With increasing violence against minorities and religious groups, Mass Senate votes to increase security funding for places of worship and nonprofits
Massachusetts state senators — some wearing orange ribbons to show support for gun safety in the wake of the Texas elementary school shooting — voted unanimously on Wednesday for a budget amendment to to double security funding for places of worship and other non-profit organizations at increased risk of hate crimes or terrorist attacks.
Sen. Eric Lesser, a Democrat from Longmeadow, launched a litany of anti-Semitic attacks around Springfield and the Commonwealth as he urged his colleagues to approve $3 million for the nonprofit security grant program. Funding can be used for security and infrastructure “upgrades”, such as barricades outside synagogues or bulletproof windows.
“We also need to recognize an urgent reality: our black communities, our Jewish communities, our Asian communities, our trans communities are facing an escalation of targeted attacks and threats of violence – and actual violence – on an almost daily basis.” , Lesser, who is Jewish, told the Senate on Wednesday afternoon. Budget deliberations are expected to continue through Thursday, before House and Senate members must reconcile the various funding allocations in their respective bills.
“Make no mistake about it: these incidents, these crimes, this violence that is targeted against minority populations across our state is meant to intimidate, is meant to shut down, is meant to exclude entire groups and categories of people…” Lesser, a candidate for lieutenant governor, sued. “We have an obligation to make sure that any synagogue, any church, any mosque, any LGBTQ resource center, any organization that tells us they don’t feel safe and need these improvements, we we have an obligation to make sure we do what we need to do to make them feel safe.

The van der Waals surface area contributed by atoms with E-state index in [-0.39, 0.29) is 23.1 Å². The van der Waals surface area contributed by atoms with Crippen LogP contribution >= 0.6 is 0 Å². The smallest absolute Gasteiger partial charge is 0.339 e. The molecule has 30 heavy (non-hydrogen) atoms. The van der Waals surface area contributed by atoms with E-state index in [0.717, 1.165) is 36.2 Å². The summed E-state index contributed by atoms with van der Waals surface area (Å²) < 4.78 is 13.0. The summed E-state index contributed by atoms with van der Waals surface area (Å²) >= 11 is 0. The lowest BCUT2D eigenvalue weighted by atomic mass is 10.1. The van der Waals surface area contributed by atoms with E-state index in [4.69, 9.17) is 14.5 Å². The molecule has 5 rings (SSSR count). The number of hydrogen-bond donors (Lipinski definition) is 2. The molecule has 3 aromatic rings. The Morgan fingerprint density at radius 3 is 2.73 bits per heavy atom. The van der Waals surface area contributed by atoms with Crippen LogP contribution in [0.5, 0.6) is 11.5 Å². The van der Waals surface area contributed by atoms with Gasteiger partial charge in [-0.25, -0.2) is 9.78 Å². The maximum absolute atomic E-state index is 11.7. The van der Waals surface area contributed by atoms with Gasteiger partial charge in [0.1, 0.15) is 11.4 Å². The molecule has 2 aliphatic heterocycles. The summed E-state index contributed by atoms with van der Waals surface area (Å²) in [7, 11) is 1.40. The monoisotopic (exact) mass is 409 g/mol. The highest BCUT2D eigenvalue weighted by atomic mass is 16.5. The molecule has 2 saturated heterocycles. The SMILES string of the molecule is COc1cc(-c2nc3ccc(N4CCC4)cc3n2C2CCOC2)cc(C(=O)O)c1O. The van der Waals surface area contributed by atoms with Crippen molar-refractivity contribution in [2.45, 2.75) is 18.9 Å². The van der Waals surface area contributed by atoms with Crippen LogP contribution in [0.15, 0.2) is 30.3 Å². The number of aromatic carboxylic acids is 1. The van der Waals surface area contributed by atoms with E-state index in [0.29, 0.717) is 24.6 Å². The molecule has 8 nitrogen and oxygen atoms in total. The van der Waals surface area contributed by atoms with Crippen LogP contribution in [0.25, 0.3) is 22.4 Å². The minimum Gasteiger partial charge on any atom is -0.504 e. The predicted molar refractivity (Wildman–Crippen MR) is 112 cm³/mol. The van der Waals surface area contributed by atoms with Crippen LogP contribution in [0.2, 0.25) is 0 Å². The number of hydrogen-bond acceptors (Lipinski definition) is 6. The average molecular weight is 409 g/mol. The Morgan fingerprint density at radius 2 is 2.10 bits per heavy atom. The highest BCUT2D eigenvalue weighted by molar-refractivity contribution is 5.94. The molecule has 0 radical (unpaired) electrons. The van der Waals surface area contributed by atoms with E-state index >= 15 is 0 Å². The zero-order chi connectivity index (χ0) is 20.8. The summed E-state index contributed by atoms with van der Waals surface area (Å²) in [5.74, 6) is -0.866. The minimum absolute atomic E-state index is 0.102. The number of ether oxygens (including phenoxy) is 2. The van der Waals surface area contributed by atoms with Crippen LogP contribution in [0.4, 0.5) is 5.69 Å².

Lesser emphasized that funding must be distributed throughout Massachusetts to ensure geographic equity.
Following a roll-call vote, the Council on Jewish Community Relations of Greater Boston on Twitter thanked the senators for their “unwavering support” during the adoption of the budget amendment.
Jewish senators cited personal experiences of anti-Semitism or increased security at synagogues, pointing to the urgent need for increased funding.
A bomb threat Tuesday at the Jewish Community Center of Greater Boston in Newton came the same day as the carnage in Texas, Senate Majority Leader Cindy Creem pointed out. Creem recalled how she once forgot a security card to enter her own synagogue, which meant she was unable to say the prayer she needed with her congregants.
“I know in all hearts we feel the same,” Creem said of his Senate colleagues. “We are scared, we feel upset and we want to do everything we can to protect our people.”
Senator Becca Rausch said it was always strange to see a heavy security presence outside her synagogue. But for her young children, that’s the norm they grew up with — needing a security card to enter the building, after seeing a police cruiser parked in the driveway, Rausch said.
Rausch, the granddaughter of a Holocaust survivor, also lamented the “many, multiple instances of swastikas” in schools or on pavements in her district of Norfolk, Bristol and Middlesex.
“I have certainly, and I think many of you have also, seen countless instances of hate online – and that, no doubt, includes drastic and chilling anti-Semitism,” Rausch said. “A significant part of what I saw and what my staff had to deal with concerned me. I am the first Jew to represent my district in this body. It’s very real.